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Using Concept Mapping to Improve Poor Readers' Understanding of Expository Text
ARTICLE

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Education and Information Technologies Volume 23, Number 1, ISSN 1360-2357

Abstract

The present study examined whether the use of concept mapping is more effective in teaching expository material in comparison to a traditional, lecture only, approach. Its objective was threefold. First, to determine if multimedia concept mapping produces differential learning outcomes compared to digital text-based concept mapping. Secondly, to compare the above experimental approaches to traditional teaching and finally to demonstrate if there are significant differences in the level of satisfaction reported by children under the three instructional approaches used. Thirty fifth grade children participated from which three groups of poor readers were formed, matched on age, gender and reading ability. The two experimental groups were taught with the use of digital text-based and multimedia concept maps respectively and the control group was subjected to the traditional teaching method of expository material. Each group had three sessions of instruction on three different expository texts. The results indicated that concept mapping can be an effective means for teaching expository content. However, there were no differential learning outcomes when adding multimedia elements to concept maps. Moderate satisfaction was reported for all three approaches. The findings coincide with the body of literature emphasizing the importance of concept mapping in the learning and instruction of children with reading difficulties. The study's results inform potential educators on the use of multimedia with poor readers in elementary school.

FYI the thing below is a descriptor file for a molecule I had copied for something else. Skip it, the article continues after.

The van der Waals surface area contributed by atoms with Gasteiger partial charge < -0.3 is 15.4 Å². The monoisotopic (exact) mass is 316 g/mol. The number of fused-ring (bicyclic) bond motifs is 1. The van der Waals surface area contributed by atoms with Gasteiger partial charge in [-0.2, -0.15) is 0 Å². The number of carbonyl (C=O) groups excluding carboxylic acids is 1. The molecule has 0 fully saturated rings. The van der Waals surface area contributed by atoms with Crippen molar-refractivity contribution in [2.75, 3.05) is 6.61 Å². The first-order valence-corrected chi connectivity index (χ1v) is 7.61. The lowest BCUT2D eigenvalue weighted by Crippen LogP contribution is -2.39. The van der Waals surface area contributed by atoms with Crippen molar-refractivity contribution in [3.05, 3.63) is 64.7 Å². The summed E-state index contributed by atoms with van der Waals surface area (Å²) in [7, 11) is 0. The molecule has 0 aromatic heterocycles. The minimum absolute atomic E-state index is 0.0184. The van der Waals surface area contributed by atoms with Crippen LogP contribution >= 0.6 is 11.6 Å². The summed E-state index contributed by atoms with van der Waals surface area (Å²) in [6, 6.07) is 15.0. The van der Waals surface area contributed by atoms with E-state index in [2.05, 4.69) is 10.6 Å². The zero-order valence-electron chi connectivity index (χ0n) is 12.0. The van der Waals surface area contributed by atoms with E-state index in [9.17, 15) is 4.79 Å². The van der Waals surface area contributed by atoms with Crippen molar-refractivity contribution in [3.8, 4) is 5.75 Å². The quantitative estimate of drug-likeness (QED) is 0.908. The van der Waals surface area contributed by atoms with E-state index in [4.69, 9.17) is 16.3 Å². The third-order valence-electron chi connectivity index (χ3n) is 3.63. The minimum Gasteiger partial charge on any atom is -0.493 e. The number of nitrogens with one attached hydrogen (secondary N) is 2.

Citation

Morfidi, E., Mikropoulos, A. & Rogdaki, A. (2018). Using Concept Mapping to Improve Poor Readers' Understanding of Expository Text. Education and Information Technologies, 23(1), 271-286. Retrieved March 30, 2020 from .

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